News Highlights

The latest updates and briefs from the Department of Electrical and Computing Engineering.

    Homa Alemzadeh Aids Successful Kick-off Event for IFIP WG10.4’s Intelligent Vehicle Dependability and Security Project

    February 12, 2021

    Homa Alemzadeh, assistant professor of electrical and computer engineering at the University of Virginia, shared her expertise in resilient cyber-physical systems with members of the International Federation for Information Processing during the winter meeting of its Working Group on Dependable Computing and Fault Tolerance.

    Model Predicts Hospitalizations 10-15 Days Ahead with Improved Accuracy

    January 28, 2021

    Nikolaos Sidiropoulos, Louis T. Rader Professor of electrical and computer engineering at the University of Virginia, and his collaborators have developed models and methods to predict the evolution of epidemic trends for many regions simultaneously. This helps public health officials and hospital administrators manage scarce resources such as respirators and intensive care unit beds needed for COVID-19 response.

    Benton H. Calhoun Elected IEEE Fellow for Pioneering Design of Ultra-low-power Circuits

    December 03, 2020

    The Institute of Electrical and Electronics Engineers has elected Benton H. Calhoun as a fellow for original and fundamental contributions in integrated circuit design. Calhoun, professor of electrical and computer engineering at the University of Virginia, specializes in energy-efficient, sub-threshold circuit design and applications that enable self-powered wireless sensing systems. These wireless sensing nodes are so low power that they no longer need to use batteries. Instead, they operate on power harvested from their environment.

    Homa Alemzadeh and Research Team Present CognitiveEMS Research at NIST Annual Meeting

    November 12, 2020

    Homa Alemzadeh and her research team have come a long way since winning a $1.1 million grant in 2018 to build an artificial intelligence assistant to help first responders make good decisions during emergency situations. As first reported in 2018, the project’s goal is to develop a wearable, voice-activated assistant that collects sound data from the incident scene and, in response, provides dynamic feedback that would help the responder by suggesting appropriate medical interventions.

    A Superconducting Journey to a Black Hole and Beyond

    November 01, 2020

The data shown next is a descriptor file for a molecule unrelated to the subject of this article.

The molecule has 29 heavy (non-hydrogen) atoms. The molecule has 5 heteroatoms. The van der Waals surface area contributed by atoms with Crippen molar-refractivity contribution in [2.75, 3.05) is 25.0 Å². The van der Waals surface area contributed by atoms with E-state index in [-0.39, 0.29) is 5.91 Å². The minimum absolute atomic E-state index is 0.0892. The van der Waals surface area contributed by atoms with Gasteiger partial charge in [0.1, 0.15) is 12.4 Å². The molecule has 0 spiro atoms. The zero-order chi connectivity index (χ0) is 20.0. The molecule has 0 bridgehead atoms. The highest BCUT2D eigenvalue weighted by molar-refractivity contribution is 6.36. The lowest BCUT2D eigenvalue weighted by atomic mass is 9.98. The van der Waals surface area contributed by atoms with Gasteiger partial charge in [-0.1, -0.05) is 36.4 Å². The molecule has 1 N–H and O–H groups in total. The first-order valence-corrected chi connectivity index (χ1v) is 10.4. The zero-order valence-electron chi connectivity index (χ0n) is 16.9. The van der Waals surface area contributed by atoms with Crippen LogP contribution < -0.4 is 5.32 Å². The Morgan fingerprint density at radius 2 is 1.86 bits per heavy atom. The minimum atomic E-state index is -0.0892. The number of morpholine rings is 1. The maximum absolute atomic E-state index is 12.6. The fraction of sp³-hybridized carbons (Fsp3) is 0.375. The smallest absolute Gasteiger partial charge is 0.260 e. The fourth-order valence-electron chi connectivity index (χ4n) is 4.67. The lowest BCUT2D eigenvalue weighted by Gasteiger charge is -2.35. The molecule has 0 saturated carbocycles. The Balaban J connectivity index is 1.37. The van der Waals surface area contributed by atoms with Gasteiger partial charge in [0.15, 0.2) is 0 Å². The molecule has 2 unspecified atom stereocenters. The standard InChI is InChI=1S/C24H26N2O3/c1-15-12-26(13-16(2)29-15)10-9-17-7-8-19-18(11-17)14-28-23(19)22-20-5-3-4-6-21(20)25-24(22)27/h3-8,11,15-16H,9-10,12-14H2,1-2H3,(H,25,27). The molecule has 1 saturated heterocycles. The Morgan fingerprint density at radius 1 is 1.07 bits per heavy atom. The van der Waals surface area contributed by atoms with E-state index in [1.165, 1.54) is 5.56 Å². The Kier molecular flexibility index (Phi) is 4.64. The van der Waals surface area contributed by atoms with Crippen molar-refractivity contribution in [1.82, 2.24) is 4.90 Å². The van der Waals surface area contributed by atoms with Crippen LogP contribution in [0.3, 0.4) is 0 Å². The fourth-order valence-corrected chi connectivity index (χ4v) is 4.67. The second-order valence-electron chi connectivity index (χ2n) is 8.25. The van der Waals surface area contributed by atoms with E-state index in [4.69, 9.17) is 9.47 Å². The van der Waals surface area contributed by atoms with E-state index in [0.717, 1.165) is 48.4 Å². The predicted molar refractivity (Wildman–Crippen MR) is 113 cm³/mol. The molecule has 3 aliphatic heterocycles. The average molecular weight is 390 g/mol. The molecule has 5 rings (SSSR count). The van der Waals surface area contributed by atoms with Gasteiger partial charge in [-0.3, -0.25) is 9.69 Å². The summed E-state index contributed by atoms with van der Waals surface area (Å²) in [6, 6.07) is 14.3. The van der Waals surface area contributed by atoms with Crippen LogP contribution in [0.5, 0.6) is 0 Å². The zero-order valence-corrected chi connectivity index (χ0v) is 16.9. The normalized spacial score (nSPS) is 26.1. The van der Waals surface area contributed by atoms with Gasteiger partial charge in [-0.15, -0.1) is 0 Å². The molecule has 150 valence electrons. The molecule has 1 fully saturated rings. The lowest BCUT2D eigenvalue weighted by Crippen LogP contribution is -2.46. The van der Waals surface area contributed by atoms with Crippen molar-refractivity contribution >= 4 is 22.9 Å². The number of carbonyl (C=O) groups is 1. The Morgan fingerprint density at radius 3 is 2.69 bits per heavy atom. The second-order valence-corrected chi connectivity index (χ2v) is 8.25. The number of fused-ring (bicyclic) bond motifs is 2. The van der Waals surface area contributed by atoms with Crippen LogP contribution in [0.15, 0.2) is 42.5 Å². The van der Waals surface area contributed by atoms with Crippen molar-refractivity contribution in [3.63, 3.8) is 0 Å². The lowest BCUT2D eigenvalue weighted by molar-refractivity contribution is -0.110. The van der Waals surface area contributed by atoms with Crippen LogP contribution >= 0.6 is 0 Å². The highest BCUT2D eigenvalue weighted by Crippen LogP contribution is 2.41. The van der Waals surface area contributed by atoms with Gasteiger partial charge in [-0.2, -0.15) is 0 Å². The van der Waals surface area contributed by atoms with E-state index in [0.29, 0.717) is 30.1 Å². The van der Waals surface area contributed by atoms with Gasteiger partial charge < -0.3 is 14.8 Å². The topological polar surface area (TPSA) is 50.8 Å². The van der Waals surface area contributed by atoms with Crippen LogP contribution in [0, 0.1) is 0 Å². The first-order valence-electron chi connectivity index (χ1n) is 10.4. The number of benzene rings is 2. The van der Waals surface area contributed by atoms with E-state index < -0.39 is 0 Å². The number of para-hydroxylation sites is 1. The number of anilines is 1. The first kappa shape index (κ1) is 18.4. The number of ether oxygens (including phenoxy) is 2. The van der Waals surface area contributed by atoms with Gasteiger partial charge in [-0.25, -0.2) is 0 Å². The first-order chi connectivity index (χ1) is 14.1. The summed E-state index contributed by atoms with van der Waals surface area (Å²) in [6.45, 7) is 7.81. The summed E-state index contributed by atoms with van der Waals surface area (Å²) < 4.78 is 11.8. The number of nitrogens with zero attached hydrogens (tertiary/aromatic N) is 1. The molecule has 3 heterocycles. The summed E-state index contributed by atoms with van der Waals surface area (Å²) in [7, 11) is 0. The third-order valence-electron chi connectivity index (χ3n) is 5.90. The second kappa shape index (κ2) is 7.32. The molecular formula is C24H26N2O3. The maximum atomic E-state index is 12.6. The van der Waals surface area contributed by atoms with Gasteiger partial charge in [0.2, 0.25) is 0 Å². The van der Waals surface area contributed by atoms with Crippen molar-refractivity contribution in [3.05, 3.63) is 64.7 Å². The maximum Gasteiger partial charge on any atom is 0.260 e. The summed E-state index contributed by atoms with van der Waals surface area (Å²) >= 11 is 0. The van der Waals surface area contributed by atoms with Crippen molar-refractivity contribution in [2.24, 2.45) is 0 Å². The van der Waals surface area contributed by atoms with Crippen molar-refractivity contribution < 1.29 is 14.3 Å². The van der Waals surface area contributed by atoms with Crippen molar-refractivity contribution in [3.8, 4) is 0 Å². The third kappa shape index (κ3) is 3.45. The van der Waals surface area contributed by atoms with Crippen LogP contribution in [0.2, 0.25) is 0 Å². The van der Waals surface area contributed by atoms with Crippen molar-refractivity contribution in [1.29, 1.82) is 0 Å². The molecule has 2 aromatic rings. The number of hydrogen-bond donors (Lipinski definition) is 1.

Until recently, the evidence for black holes had only been obtained indirectly; however, a large black hole consisting of 6.5 billion solar masses and residing 55 million light years away has now been imaged using superconducting detectors. This was a remarkable and common-culture captivating discovery requiring an “integrated telescope” collecting measurements from many radio astronomy observatories and an international cast of collaborating scientists and engineers. Tune in to the Applied Superconductivity Conference to hear Art Lichtenberger’s story within the story.

    Yixin Sun Publishes Research on Detecting Malware Injection

    October 19, 2020

    Yixin Sun, Anita Jones Career Enhancement Assistant Professor of Computer Science and Electrical and Computer Engineering at the University of Virginia, joined university and industry researchers to develop a new approach to detect malware injection. Sun is first author on the team’s paper, published in the Proceedings of the 2020 IEEE European Symposium on Security and Privacy. The paper presents a new approach to effectively detect stealthy attacks from seemingly legitimate connections to popular web services made by benign programs.

    The research team built a fine-grained Program-DNS profile for each benign program to characterize expected DNS behavior. From the Program-DNS profile, the team developed six novel features on a dataset of over 130 million DNS requests collected from a real-world enterprise and 8 million requests from malware-samples executed in a sandbox environment. Their novel features successfully detected 190 malware-injected processes that would have otherwise gone unnoticed. Their study demonstrates that fine-grained Program-DNS profiles can help detect attack campaigns that bypass traditional DNS monitoring safeguards and signature-based detection techniques. Read the paper: